How about a new no-ads no-crap-heap-dodging social media:

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NYTimes: Native American Secrets Lie Buried in Huge Shell Mounds

Native American Secrets Lie Buried in Huge Shell Mounds

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“Republicans” Lie, Cheat, and Sabotage

The current pack of “Republicans” get most of what they want done by
lying, cheating, and sabotage. Walker and Trump are racking up about a
lie a day or more, with congressional “Republicans” nodding away. They
cheat with things like gerrymandering and voter ID laws. And when they
find they don’t have the power to repeal the ACA, they sabotage it by
holding up subsidy payments to insurance companies and relying on their
old standby – lies. I’m not talking about conservatives here; these guys
are not conservatives – not since the Tea Party and then Trump’s merry
band took over. They should have started their own party and stood up
alongside the Republicans and Democrats.

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Second Amendment Has Become an Excuse for Inaction on Gun Violence

Archaic confusing language. Rarely interpreted in context of “well regulated militia”. Says “arms”, not “guns”. Says right to “bear arms”, not “buy guns”. Guns are a product manufactured by profit-making companies. Not a fundamental human right, not like freedom of speech and religion and assembly, which people DO, not BUY. Don’t ban them, but treat guns like any other product with safety issues – regulate them. And get them out of the Constitution.

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Our Gradually Diminishing Planet

There won’t be a day when full reckoning of the damage we are doing to our planet will occur. This will, instead, happen very gradually, so after 30 years, perhaps 50 or 100 or 150, we will have accepted as normal:

  • The abandonment of our coastal cities and communities to the rising oceans.
  • The abandonment of equatorial and sub-tropic civilization because of intolerable heat.
  • The pollution of arctic and antarctic wildernesses in our unquestioning quest to dig out their resources to support our profligate lifestyle.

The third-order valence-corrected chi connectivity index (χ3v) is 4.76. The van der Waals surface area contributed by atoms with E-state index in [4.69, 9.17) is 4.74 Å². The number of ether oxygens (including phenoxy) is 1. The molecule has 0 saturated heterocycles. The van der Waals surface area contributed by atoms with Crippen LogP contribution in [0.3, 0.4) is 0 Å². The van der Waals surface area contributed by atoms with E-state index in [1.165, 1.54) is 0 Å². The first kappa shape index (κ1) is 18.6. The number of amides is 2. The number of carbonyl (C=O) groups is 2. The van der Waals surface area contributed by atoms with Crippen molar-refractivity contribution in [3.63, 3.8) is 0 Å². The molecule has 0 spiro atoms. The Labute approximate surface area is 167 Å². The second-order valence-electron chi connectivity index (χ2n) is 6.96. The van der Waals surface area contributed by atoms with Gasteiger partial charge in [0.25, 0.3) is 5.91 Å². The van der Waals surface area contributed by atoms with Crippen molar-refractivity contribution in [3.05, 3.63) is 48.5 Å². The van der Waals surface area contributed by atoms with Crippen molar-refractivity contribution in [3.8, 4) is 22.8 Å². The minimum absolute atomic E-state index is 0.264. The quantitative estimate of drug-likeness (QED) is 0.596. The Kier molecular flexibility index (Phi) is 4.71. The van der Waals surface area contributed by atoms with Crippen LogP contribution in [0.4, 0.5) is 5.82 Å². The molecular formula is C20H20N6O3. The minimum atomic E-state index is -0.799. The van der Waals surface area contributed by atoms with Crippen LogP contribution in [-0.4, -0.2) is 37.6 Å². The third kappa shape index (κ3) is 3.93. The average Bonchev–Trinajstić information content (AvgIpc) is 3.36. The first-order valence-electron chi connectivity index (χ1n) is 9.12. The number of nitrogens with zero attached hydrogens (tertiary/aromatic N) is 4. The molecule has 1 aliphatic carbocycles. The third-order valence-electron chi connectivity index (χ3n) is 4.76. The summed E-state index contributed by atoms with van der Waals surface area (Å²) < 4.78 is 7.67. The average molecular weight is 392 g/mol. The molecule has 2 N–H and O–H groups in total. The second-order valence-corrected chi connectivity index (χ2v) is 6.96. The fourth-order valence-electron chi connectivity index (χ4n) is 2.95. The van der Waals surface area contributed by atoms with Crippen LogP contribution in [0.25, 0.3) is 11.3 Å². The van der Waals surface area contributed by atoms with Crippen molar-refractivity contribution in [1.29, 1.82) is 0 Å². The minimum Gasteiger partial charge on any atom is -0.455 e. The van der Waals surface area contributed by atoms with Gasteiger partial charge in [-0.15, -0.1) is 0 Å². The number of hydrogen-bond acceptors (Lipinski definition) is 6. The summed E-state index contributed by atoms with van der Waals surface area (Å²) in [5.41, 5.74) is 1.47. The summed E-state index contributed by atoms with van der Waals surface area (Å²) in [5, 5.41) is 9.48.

• The deaths of fisheries, lobster fields, coral beds, even the largest creatures that ever lived – the whales, due to warming, poisoned oceans, plastic islands, and algae blooms extending thousands of miles from shorelines.
  • The deaths of rain forests and the vast multitudes of life that live in and on them.
  • And, with a fatalistic shrug of our collective shoulders, turning over our mighty river systems – the Missouri, the Mississippi, the Ohio, the Snake – to mighty sewage channels, where no one will live or build within 100 miles of the banks.

And so, because these changes occur gradually over time, we will not attempt to hold any person or any business or any self-blinded politician to blame. We will just learn to live with a planet diminished in its capacity to support our increasingly greedy civilization.

Unless, before all that happens, in nationalistic fervors we manage to create a nuclear war so devastating that we may as well stop thinking about any possibility of a decent planet to live on.

We share this planet with billions of creatures. If we destroy our planet, they go down with us. And humanity itself will be the greatest crime ever perpetrated.

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Government and the Commons

[From Feb 27, 2014comment on Walter E. Williams’ Facebook post:]

I respect libertarian views (and I agree with some of them), so I object when my views are characterized by many in this forum as “evil” and “socialism”. I think we can debate without using pejoratives.

My views incorporate the notion of the “commons” – that is, those resources that come from the earth and those that come from research and invention funded by the public. Nobody has the right to monopolize these resources. To guarantee that, the elected governments establish rules and regulations so that all the public enjoys the fruits of those resources and so that those resources are not diminished for the sake of profit or greed. The commons can be used by private enterprise, even to making a profit, but they cannot be allowed to exploit them without limits. I consider the mineral deposits, air, water, soil, highways, air traffic control, air waves, internet, and a host of others to be part of the commons, to be controlled by public, not private enterprise.

Can you imagine what privatizing these would do? Private industry would treat them as profit-making enterprises (and usually focus on the short term). There would be no “system” in the highways, airways, airwaves, internet, etc, because individual industries would be controlling them to their exclusive advantage as much as they could. This would be chaos. Governments don’t have to operate these, but they must control them. Many of these already are operated by private industry – roads, public buildings, etc, are constructed by private industries but controlled and paid for by the taxpayer.